Correspondence James Grogan, 44 Cave Hill Rd., Leverett, MA 01054, USA. Tel: +1-413-548-8180. E-mail: email@example.com
Consumer demand for the premier neotropical luxury timber, big-leaf mahogany (Swietenia macrophylla), has driven boom-and-bust logging cycles for centuries, depleting local and regional supplies from Mexico to Bolivia. We revise the standard historic range map for mahogany in South America and estimate the extent to which commercial stocks have been depleted using satellite data, expert surveys, and sawmill processing center data from Brazil. We estimate an historic range of 278 million hectares spanning Venezuela to Bolivia, 57% of this in Brazil. Approximately 58 million hectares (21%) of mahogany's historic range had been lost to forest conversion by 2001. Commercial populations had been logged from at least 125 million more hectares, reducing the commercial range to 94 million hectares (34% of historic). Surviving stocks are extremely low-density populations in remote regions representing a smaller fraction of historic stocks than expected based on estimated current commercial range. Our method could advance international policy debates such as listing proposals for CITES Appendices by clarifying the commercial and conservation status of high-value timber species similar to mahogany about which little information is available. The fate of remaining mahogany stocks in South America will depend on transforming current forest management practices into sustainable production systems.
Consumer demand for high-value luxury timbers has been a principal driver of predatory logging in the tropics for several centuries (Lamb 1966). The pursuit of big-leaf mahogany (Swietenia macrophylla, Meliaceae) across southern Amazonia since the early 1970s has opened roads hundreds of kilometers into previously inaccessible primary forests, in turn opening those forests to cattle ranching, small-holder agriculture, and agribusiness and provoking conflict with Indigenous Amerindians that has frequently been disruptive and violent (Watson 1996; Fagan & Shoobridge 2005). Commercial mahogany stocks have been eliminated at local and regional scales through overharvesting, forest degradation, and deforestation (White 1978; Veríssimo et al. 1995; Gullison et al. 1996; Calvo & Rivera 2000; Grogan et al. 2002; Kometter et al. 2004). This pattern is now being repeated in the Amazon for similar high-value species such as ipê (Tabebuia spp., Bignoniaceae), to supply the U.S. residential decking market (Schulze et al. 2008a,b), and Spanish cedar (Cedrela odorata, Meliaceae), a mahogany relative.
Since the Spanish began exporting mahogany to Europe during the early 1500s, its exploitation has followed boom-and-bust cycles depleting local and regional supplies from Mexico through Central America (Calvo & Rivera 2000) and then across South America. The international community debated mahogany's commercial and conservation status during the 1990s through repeated proposals to list the species on Appendix II of the Convention on International Trade in Endangered Species of Wild Fauna and Flora (CITES) (Snook 1996; Lugo 1999). An Appendix II listing requires cooperation between producer and consumer nations to verify that internationally traded individuals or volumes of listed species have been harvested legally and in a manner nondetrimental to their role in ecosystems where they naturally occur (Blundell 2004). This debate echoed fears from the late 19th and early 20th Century that commercial stocks of mahogany might be nearing depletion in Mexico and Central America. Discovery during the early 1900s of extensive mahogany populations in lowland western Amazonia and during the 1940s of populations in the southern reaches of the Brazilian state of Pará were a great relief to luxury timber industries in the U.S. and Europe facing depletion of Central American supplies (Record 1941; Hoy 1946; Lamb 1966).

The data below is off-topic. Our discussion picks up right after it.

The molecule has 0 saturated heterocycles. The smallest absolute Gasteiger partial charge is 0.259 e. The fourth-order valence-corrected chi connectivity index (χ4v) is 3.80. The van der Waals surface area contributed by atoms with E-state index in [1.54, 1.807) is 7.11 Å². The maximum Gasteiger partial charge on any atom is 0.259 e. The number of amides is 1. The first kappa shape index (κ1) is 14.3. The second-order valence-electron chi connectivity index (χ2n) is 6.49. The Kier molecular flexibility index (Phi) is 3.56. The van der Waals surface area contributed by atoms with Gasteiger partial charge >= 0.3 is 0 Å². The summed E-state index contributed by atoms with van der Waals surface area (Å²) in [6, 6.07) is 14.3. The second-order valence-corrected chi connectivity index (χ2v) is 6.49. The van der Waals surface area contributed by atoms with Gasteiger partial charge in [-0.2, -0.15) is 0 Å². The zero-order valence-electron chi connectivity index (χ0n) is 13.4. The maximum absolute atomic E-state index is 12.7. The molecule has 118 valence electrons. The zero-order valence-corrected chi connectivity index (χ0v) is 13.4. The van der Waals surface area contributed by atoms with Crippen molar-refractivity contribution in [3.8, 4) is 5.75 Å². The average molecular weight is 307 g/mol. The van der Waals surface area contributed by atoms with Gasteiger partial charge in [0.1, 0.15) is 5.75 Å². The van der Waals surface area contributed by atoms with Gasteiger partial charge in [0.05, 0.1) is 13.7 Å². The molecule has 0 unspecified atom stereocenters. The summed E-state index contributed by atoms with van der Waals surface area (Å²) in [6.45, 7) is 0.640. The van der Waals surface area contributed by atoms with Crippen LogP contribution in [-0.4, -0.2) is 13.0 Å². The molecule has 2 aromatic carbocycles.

Almost a century later, the CITES Appendix II debate hinged on whether South American mahogany stocks were in turn nearing exhaustion due to unsustainable industry practices. Mahogany's extraordinary value—it is currently worth up to US$1800 per cubic meter of sawn wood at the point of export in Peru (ITTO 2009)—encouraged loggers to fell and remove every tree that could be located and transported out of remote forests, including trees smaller than legal minimum diameter cutting limits (MDCL; Veríssimo et al. 1995; Grogan & Schulze 2008). In southeast Amazonia, forests logged for mahogany typically lost 93–95% of trees larger than 45 cm diameter and 31–47% of trees smaller than this (Grogan et al. 2008). After the loss of almost all reproductively mature trees, population recovery is hampered by barriers to seedling regeneration where forests escape conversion to other land uses (Grogan & Galvão 2006), and by re-entry logging whereby trees missed during the first harvest are discovered and removed. While mahogany can persist as juveniles and pole-sized trees in logged forests, commercial stocks rarely recover to pre-harvest levels (Grogan et al. 2002; 2008).
Effective public policy regulating trade in wildlife populations occurring across national boundaries requires basic knowledge of historic and current range and stocks (CITES 2009). Calvo & Rivera (2000) updated historic and current range estimations for mahogany in Mexico and Central America, finding that mahogany's original geographic range of 41 million ha had contracted in the mid 1990s by 61%. Lamb's (1966) range map for mahogany in South America, based on anecdotal reports and his extensive travels, estimated an historic range of 342 million hectares tracing an arc through the seasonally dry tropical forests of six countries from Venezuela to Bolivia (Martinez et al. 2008). This map, while useful, overestimated mahogany's distribution in some regions and offered no information regarding stocking densities.